When you’re among other dental professionals, you can discuss the features of your equipment, people, or places to your heart’s content. When you’re reaching patients—especially through social networking, email, blogs, and your website—focus on the patient benefits. You’ll understand the payoff when they return again and again for treatments.

With more than a decade of experience in corporate dental laboratory marketing and brand development, Ms. Ulasewich decided to take her passion for the dental business and marketing to the next level by founding My Dental Agency. Since starting her company, Ms. Ulasewich and her team have helped a wide variety of business owners all over the nation focus their message, reach their target audience, and increase their sales through effective marketing campaigns. She can be reached at (800) 689-6434 or via email at This email address is being protected from spambots. You need JavaScript enabled to view it..

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Drummer Rikki Rockett has a different outlook on life as he heads out on tour with his band Poison this spring. A year ago, he didn’t even know if he would survive while he was battling tongue cancer. But after participating in an immunotherapy clinical trial at the Moores Cancer Center, he was declared cancer-free in July 2016. And now he wants to give back.

“Without the doctors and staff at Moores Cancer Center, I can honestly say I don’t think I’d be here today, to say nothing about playing drums and going on tour again,” said Rockett. “I am incredibly grateful that I’ve got my life back and I’ll get to see my 2 children grow up.”

At American stops on Poison’s tour through June, fans will hear his story and watch a video about the Moores Cancer Center. Also, fans anywhere will be able to donate $10 to the center by texting “RIKKI” to 50555. Donations will directly support cancer immunotherapy, including research, clinical trials, and patient care.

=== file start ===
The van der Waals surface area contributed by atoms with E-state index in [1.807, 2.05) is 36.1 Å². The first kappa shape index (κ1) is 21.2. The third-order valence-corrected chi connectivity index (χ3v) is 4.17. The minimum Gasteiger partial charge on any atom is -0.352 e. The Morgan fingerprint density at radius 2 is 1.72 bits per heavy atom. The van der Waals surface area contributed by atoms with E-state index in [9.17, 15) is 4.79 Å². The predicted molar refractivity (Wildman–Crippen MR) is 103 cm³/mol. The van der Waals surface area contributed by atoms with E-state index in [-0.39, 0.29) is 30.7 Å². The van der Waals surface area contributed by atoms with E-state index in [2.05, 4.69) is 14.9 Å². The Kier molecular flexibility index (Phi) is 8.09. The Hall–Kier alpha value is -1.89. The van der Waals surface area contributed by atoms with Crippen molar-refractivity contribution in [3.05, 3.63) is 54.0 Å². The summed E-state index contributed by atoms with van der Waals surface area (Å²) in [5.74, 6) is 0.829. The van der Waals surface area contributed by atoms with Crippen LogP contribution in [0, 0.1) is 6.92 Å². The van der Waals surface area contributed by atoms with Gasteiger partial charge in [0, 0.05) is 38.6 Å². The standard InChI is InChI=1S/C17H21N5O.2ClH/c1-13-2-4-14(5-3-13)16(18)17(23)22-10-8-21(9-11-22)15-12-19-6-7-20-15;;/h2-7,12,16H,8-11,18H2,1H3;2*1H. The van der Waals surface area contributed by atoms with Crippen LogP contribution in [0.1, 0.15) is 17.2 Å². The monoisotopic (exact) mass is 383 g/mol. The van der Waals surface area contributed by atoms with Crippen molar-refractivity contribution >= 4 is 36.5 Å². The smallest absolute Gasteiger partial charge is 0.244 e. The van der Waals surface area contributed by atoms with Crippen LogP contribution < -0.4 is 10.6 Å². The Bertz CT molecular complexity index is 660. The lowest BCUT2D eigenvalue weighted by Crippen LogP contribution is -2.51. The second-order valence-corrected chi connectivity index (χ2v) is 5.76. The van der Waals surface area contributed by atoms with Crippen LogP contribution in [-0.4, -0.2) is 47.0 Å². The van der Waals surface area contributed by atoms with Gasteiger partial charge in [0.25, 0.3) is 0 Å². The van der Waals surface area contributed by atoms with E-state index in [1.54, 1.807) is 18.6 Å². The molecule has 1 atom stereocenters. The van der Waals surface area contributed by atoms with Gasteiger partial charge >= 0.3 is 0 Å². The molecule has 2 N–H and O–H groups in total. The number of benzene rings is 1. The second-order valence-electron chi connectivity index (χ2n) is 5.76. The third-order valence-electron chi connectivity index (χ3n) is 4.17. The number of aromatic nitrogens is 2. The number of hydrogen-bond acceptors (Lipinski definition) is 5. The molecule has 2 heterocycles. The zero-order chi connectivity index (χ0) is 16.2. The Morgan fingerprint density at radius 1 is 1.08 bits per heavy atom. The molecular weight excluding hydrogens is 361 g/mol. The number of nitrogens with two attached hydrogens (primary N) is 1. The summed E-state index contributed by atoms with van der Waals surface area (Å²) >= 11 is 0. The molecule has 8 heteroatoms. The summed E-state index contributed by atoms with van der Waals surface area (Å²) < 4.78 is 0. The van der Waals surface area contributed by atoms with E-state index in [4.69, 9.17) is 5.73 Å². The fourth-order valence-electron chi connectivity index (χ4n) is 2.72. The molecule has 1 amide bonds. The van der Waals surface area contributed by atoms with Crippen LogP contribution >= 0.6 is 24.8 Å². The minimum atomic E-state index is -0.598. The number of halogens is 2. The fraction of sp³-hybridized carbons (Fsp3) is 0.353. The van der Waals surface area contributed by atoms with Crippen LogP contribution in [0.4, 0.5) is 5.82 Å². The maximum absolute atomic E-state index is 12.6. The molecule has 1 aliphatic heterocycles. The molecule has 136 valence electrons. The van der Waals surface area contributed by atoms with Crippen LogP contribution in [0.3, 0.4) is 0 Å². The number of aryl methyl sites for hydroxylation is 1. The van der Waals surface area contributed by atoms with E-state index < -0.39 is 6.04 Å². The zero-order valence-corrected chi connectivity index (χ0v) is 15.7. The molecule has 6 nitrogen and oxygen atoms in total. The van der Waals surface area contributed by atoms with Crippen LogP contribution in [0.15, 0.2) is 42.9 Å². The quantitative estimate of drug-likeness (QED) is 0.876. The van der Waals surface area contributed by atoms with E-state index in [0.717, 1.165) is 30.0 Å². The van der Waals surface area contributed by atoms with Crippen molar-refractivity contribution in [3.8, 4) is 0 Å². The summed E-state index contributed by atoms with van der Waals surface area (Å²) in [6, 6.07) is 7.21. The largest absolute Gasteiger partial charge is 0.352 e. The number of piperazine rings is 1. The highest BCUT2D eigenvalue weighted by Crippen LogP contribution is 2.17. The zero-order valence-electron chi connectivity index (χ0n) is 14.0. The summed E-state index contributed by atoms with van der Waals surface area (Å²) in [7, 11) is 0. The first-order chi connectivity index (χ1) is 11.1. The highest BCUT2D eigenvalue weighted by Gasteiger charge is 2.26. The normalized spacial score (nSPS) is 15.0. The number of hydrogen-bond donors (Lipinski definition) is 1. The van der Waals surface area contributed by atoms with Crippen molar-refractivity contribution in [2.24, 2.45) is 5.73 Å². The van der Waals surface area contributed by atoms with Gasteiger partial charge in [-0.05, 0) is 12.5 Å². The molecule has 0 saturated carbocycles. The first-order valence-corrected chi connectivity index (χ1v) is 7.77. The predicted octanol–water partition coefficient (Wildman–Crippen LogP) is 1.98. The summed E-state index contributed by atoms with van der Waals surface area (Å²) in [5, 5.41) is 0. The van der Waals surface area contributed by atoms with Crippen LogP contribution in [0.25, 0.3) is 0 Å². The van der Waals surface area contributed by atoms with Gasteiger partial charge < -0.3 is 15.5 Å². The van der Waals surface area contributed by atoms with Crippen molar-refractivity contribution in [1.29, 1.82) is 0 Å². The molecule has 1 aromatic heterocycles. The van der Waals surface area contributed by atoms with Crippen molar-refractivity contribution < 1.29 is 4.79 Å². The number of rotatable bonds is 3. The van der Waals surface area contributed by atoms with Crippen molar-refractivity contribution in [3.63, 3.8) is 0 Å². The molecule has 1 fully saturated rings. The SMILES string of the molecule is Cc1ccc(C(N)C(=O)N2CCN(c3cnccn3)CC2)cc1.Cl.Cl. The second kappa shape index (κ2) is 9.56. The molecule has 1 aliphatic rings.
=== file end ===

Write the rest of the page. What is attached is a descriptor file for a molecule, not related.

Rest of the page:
Rather than directly targeting tumors as in traditional cancer therapies, immunotherapy boosts the body’s immune system to better enable it to attack cancer cells itself. Compared to traditional therapy, it has fewer side effects, it can specifically eradicate cancer cells anywhere in the body, and it’s effective against tumors that are resistant to chemotherapy and radiation.

“We are delighted that Rikki responded so well to immunotherapy. He had already been through a lot with chemotherapy and radiation treatment before he came to us, but his cancer recurred,” said Ezra Cohen, MD, co-head of the Solid Tumor Therapeutics Research Program, associate director of Translational Sciences, and one of Rockett’s oncologists at the center. 

“While this approach is still in the early stages and isn’t right for everyone, with Rikki’s support we hope to make immunotherapy available to more patients before they have to go through everything he did,” said Cohen.

Rockett’s clinical trial is testing a combination of 2 immunotherapy drugs that remove the defenses cancers use to hide from the immune system. The first is Keytruda, a drug approved by the Food and Drug Administration for some cancers but only recently approved for Rockett’s type of oral cancer. The second experimental drug is called epacadostat.